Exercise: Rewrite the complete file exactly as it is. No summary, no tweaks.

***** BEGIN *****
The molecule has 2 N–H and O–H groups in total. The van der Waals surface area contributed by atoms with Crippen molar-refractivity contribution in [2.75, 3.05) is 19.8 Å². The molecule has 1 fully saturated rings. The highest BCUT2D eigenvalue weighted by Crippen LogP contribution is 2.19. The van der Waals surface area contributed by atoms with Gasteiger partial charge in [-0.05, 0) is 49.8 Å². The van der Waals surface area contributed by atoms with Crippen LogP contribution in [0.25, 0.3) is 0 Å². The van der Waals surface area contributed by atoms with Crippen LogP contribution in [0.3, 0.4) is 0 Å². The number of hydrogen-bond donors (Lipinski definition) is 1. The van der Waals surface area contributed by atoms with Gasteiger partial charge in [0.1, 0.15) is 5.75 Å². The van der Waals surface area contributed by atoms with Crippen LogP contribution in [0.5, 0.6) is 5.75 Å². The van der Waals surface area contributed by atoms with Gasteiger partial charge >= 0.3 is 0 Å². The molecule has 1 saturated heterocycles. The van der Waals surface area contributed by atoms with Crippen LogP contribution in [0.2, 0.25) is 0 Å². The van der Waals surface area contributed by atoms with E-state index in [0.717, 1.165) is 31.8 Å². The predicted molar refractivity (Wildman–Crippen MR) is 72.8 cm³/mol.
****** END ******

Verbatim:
The molecule has 2 N–H and O–H groups in total. The van der Waals surface area contributed by atoms with Crippen molar-refractivity contribution in [2.75, 3.05) is 19.8 Å². The molecule has 1 fully saturated rings. The highest BCUT2D eigenvalue weighted by Crippen LogP contribution is 2.19. The van der Waals surface area contributed by atoms with Gasteiger partial charge in [-0.05, 0) is 49.8 Å². The van der Waals surface area contributed by atoms with Crippen LogP contribution in [0.25, 0.3) is 0 Å². The van der Waals surface area contributed by atoms with Crippen LogP contribution in [0.3, 0.4) is 0 Å². The number of hydrogen-bond donors (Lipinski definition) is 1. The van der Waals surface area contributed by atoms with Gasteiger partial charge in [0.1, 0.15) is 5.75 Å². The van der Waals surface area contributed by atoms with Crippen LogP contribution in [0.5, 0.6) is 5.75 Å². The van der Waals surface area contributed by atoms with Gasteiger partial charge >= 0.3 is 0 Å². The molecule has 1 saturated heterocycles. The van der Waals surface area contributed by atoms with Crippen LogP contribution in [0.2, 0.25) is 0 Å². The van der Waals surface area contributed by atoms with E-state index in [0.717, 1.165) is 31.8 Å². The predicted molar refractivity (Wildman–Crippen MR) is 72.8 cm³/mol.